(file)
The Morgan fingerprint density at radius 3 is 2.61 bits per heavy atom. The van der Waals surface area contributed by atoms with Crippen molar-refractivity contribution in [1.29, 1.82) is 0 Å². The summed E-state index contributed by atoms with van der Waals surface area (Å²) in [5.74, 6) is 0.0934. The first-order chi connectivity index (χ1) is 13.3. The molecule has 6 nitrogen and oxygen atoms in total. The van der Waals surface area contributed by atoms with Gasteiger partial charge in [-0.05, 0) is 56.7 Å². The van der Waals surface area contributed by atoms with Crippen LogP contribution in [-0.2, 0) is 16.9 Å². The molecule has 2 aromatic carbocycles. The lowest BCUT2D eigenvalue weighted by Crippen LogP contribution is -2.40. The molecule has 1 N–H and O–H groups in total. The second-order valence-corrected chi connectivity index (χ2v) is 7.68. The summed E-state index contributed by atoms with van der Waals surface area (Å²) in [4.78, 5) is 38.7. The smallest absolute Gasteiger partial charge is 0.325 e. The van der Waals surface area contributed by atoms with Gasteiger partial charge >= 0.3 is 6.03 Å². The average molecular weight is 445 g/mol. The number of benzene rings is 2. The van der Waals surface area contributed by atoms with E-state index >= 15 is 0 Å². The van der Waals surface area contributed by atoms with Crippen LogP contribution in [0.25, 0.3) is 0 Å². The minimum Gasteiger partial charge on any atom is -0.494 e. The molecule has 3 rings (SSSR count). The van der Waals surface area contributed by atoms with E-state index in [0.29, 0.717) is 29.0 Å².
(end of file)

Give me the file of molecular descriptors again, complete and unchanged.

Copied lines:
The Morgan fingerprint density at radius 3 is 2.61 bits per heavy atom. The van der Waals surface area contributed by atoms with Crippen molar-refractivity contribution in [1.29, 1.82) is 0 Å². The summed E-state index contributed by atoms with van der Waals surface area (Å²) in [5.74, 6) is 0.0934. The first-order chi connectivity index (χ1) is 13.3. The molecule has 6 nitrogen and oxygen atoms in total. The van der Waals surface area contributed by atoms with Gasteiger partial charge in [-0.05, 0) is 56.7 Å². The van der Waals surface area contributed by atoms with Crippen LogP contribution in [-0.2, 0) is 16.9 Å². The molecule has 2 aromatic carbocycles. The lowest BCUT2D eigenvalue weighted by Crippen LogP contribution is -2.40. The molecule has 1 N–H and O–H groups in total. The second-order valence-corrected chi connectivity index (χ2v) is 7.68. The summed E-state index contributed by atoms with van der Waals surface area (Å²) in [4.78, 5) is 38.7. The smallest absolute Gasteiger partial charge is 0.325 e. The van der Waals surface area contributed by atoms with Gasteiger partial charge >= 0.3 is 6.03 Å². The average molecular weight is 445 g/mol. The number of benzene rings is 2. The van der Waals surface area contributed by atoms with E-state index >= 15 is 0 Å². The van der Waals surface area contributed by atoms with Crippen LogP contribution in [0.25, 0.3) is 0 Å². The minimum Gasteiger partial charge on any atom is -0.494 e. The molecule has 3 rings (SSSR count). The van der Waals surface area contributed by atoms with E-state index in [0.29, 0.717) is 29.0 Å².